- Practice Empathy: We have to try to see the situation through the other person’s eyes. What does the issue mean to them, how do they feel about it? Validating their point of view and feelings, even if we don’t agree is part of establishing trust and confidence.
- Manage Emotions: We may be tempted to react to things we disagree with. We tend to get defensive, reacting emotionally, before we really understand. Be open to the feedback and the point of view of the other individual. Probe to better understand.
- Clarity And Conciseness: Clearly state your perspectives, points of view. Express it as simply as possible, avoid jargon or complex language. Avoid wandering, but get directly to the point or issues most critical to the conversation.
- Provide Feedback: Constructive feedback is a demonstration of our genuine engagement in the conversation. It demonstrates that we care about the different points of view. Constructive feedback provides a basis for growth and improvement.
- Find Common Ground: Find areas where both of you have similar points of views or where you can easily bridge your differences. This is the starting point and provides a more powerful platform for dealing with the more difficult issues.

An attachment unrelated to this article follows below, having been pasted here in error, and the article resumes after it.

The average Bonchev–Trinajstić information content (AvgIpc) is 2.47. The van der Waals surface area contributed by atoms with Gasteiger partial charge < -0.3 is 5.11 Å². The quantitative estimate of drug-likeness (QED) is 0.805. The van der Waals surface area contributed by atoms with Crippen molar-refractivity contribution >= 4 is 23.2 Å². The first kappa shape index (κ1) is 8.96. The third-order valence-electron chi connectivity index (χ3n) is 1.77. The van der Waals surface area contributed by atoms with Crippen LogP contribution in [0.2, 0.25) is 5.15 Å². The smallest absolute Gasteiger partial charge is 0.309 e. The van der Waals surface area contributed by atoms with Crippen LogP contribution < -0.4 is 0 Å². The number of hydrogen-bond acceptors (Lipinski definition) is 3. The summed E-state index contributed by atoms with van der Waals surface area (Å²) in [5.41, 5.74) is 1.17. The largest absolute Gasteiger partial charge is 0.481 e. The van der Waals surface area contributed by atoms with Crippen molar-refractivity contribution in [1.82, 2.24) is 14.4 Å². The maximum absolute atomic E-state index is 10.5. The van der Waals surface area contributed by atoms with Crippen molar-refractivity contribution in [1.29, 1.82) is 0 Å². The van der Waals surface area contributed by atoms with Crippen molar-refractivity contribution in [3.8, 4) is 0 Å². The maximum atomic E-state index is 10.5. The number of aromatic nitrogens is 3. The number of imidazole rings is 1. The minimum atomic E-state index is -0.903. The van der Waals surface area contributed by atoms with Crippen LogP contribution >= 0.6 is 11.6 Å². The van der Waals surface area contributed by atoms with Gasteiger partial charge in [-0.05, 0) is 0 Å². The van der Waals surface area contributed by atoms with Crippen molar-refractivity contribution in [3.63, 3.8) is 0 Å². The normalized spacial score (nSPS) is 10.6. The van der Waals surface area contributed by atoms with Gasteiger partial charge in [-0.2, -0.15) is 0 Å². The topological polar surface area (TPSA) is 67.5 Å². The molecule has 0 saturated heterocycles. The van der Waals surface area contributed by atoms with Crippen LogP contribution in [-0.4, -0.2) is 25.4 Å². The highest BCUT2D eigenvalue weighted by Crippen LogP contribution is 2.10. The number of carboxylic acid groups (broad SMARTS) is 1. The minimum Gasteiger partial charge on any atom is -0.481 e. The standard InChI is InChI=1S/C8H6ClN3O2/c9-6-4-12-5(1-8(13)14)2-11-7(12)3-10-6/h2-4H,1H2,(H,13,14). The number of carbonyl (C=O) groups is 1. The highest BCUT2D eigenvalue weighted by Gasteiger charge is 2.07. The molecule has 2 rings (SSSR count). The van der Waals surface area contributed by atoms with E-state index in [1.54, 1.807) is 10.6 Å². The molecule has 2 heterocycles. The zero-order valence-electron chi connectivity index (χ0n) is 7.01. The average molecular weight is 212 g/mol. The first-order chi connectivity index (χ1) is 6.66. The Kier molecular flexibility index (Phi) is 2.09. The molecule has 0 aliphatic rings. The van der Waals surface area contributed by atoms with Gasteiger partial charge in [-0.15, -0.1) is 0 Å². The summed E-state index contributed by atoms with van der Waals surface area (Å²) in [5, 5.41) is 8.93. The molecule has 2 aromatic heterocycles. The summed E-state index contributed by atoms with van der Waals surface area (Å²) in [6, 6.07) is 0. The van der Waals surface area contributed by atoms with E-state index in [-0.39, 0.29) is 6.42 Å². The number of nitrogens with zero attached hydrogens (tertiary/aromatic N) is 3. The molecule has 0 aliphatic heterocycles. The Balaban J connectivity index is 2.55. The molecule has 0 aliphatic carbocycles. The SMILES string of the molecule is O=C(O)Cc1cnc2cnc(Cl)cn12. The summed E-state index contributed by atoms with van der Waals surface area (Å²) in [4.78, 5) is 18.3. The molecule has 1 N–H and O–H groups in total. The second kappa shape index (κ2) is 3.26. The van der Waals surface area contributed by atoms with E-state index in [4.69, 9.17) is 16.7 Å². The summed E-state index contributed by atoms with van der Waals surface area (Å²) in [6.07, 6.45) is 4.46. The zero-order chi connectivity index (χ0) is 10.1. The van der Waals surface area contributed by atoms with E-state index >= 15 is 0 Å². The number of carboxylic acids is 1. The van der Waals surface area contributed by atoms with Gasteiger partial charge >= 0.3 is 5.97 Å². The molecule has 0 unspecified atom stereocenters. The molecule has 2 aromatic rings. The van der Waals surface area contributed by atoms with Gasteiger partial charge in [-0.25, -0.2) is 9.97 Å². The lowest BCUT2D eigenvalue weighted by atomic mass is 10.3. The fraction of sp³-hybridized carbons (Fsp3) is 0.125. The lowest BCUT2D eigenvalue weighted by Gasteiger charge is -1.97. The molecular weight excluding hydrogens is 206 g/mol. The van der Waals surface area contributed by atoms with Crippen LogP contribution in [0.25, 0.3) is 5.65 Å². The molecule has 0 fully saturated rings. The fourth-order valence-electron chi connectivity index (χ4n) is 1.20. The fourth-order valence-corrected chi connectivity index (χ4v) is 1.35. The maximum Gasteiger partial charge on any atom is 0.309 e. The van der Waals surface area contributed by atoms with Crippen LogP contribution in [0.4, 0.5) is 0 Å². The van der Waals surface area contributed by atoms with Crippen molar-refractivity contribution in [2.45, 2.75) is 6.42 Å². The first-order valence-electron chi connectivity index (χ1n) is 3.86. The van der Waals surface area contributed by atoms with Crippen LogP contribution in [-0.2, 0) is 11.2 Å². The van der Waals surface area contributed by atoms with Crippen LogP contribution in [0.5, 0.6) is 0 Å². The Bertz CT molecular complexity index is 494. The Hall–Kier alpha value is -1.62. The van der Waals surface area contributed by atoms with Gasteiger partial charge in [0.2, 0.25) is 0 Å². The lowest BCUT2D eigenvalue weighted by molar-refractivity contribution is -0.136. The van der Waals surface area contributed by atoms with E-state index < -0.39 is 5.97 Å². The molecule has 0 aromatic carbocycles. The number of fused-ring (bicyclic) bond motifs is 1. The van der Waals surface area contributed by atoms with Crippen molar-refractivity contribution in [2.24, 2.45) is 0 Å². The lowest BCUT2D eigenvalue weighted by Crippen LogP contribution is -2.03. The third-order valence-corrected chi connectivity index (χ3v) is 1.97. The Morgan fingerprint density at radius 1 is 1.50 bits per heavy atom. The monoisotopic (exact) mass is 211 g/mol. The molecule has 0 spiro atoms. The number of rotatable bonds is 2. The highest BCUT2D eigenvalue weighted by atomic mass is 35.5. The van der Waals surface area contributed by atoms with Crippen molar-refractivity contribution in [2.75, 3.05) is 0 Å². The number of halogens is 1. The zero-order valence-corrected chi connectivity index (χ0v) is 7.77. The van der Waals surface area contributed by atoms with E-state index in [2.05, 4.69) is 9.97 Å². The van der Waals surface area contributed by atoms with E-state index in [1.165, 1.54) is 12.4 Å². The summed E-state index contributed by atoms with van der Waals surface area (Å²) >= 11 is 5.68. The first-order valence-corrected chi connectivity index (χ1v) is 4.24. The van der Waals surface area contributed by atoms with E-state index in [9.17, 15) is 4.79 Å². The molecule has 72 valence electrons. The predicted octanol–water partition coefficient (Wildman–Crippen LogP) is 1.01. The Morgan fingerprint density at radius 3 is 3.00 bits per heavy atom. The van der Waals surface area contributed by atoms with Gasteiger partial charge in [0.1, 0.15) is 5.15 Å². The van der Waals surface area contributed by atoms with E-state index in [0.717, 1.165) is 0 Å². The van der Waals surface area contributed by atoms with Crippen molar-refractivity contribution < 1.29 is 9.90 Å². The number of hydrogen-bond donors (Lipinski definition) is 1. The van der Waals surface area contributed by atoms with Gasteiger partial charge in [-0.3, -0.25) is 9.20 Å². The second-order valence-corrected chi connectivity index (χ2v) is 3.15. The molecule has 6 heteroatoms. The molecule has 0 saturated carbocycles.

- Respect Boundaries: Each of us has lines that can be crossed. Things that are inviolable to each of us. Respecting boundaries helps reduce the potential of confrontation.
- Adapt To Communications Styles: Each of us has a different communication style and not adapting to those styles creates tremendous barriers to effective conversations. If I say “Red,” and you hear “Blue,” we will never connect with each other. Understand your own communication style, understand the other person’s behavioral style and adapt to what is most effective in helping people hear and understand.
- Conflict Resolution: Conflicts will arise in conversations. We shouldn’t avoid them, but we need to learn how to manage them. We need to seek common ground, we need to hear and understand each person’s position. We may even have to agree to disagree. But most important, these conflicts are never about the individual and whether they are a good/bad person. The conflict is only about ideas.
- Follow-Up: The majority of our discussions, particularly coaching and customer discussions require follow-up. Demonstrate your commitment to addressing the issues and moving forward through following up.
- Recognize Others May Not Understand: The people you are engaging are very likely not to understand how to have collaborative conversations (Perhaps you can send them this article in advance 😉 This doesn’t mean you should abandon these principles. In fact, you have to double down in applying these. Over time, people will start, unconsciously mirroring, what you are doing and learn to be more collaborative in these conversations. And each subsequent conversation will become more collaborative.
- Build Trust: Doing these things consistently, over time, enables us to build trust in the relationship. Being consistent, honest, and transparent are the foundation of all relationships–whether personal or business.
I’ll stop here. Most of this is common sense, which as we know is too often uncommon.